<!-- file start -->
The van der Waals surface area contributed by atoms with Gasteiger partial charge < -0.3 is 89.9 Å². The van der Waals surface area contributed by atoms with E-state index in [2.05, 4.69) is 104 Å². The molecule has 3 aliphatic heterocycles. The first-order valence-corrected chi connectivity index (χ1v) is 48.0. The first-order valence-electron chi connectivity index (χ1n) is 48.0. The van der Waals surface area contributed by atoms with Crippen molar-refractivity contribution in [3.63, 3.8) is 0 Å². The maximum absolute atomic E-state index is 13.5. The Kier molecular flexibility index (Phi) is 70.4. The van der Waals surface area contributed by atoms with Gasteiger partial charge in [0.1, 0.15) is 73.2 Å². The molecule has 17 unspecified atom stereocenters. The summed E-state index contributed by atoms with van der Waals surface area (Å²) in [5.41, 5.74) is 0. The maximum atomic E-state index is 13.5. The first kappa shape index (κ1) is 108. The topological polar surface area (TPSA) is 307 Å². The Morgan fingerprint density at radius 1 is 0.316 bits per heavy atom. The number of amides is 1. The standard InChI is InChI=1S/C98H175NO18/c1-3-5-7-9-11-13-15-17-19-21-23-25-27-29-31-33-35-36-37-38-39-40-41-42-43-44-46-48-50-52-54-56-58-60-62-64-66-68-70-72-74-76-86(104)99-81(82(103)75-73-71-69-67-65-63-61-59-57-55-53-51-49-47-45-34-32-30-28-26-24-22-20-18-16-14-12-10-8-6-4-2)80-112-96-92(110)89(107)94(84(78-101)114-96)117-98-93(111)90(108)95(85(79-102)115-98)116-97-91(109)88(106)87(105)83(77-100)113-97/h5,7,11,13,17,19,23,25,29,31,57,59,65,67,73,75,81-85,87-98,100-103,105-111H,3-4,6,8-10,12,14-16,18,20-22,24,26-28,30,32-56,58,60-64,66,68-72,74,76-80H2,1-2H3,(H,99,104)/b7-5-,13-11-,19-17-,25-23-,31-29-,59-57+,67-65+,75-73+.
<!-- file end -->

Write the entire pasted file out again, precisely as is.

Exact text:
The van der Waals surface area contributed by atoms with Gasteiger partial charge < -0.3 is 89.9 Å². The van der Waals surface area contributed by atoms with E-state index in [2.05, 4.69) is 104 Å². The molecule has 3 aliphatic heterocycles. The first-order valence-corrected chi connectivity index (χ1v) is 48.0. The first-order valence-electron chi connectivity index (χ1n) is 48.0. The van der Waals surface area contributed by atoms with Crippen molar-refractivity contribution in [3.63, 3.8) is 0 Å². The maximum absolute atomic E-state index is 13.5. The Kier molecular flexibility index (Phi) is 70.4. The van der Waals surface area contributed by atoms with Gasteiger partial charge in [0.1, 0.15) is 73.2 Å². The molecule has 17 unspecified atom stereocenters. The summed E-state index contributed by atoms with van der Waals surface area (Å²) in [5.41, 5.74) is 0. The maximum atomic E-state index is 13.5. The first kappa shape index (κ1) is 108. The topological polar surface area (TPSA) is 307 Å². The Morgan fingerprint density at radius 1 is 0.316 bits per heavy atom. The number of amides is 1. The standard InChI is InChI=1S/C98H175NO18/c1-3-5-7-9-11-13-15-17-19-21-23-25-27-29-31-33-35-36-37-38-39-40-41-42-43-44-46-48-50-52-54-56-58-60-62-64-66-68-70-72-74-76-86(104)99-81(82(103)75-73-71-69-67-65-63-61-59-57-55-53-51-49-47-45-34-32-30-28-26-24-22-20-18-16-14-12-10-8-6-4-2)80-112-96-92(110)89(107)94(84(78-101)114-96)117-98-93(111)90(108)95(85(79-102)115-98)116-97-91(109)88(106)87(105)83(77-100)113-97/h5,7,11,13,17,19,23,25,29,31,57,59,65,67,73,75,81-85,87-98,100-103,105-111H,3-4,6,8-10,12,14-16,18,20-22,24,26-28,30,32-56,58,60-64,66,68-72,74,76-80H2,1-2H3,(H,99,104)/b7-5-,13-11-,19-17-,25-23-,31-29-,59-57+,67-65+,75-73+.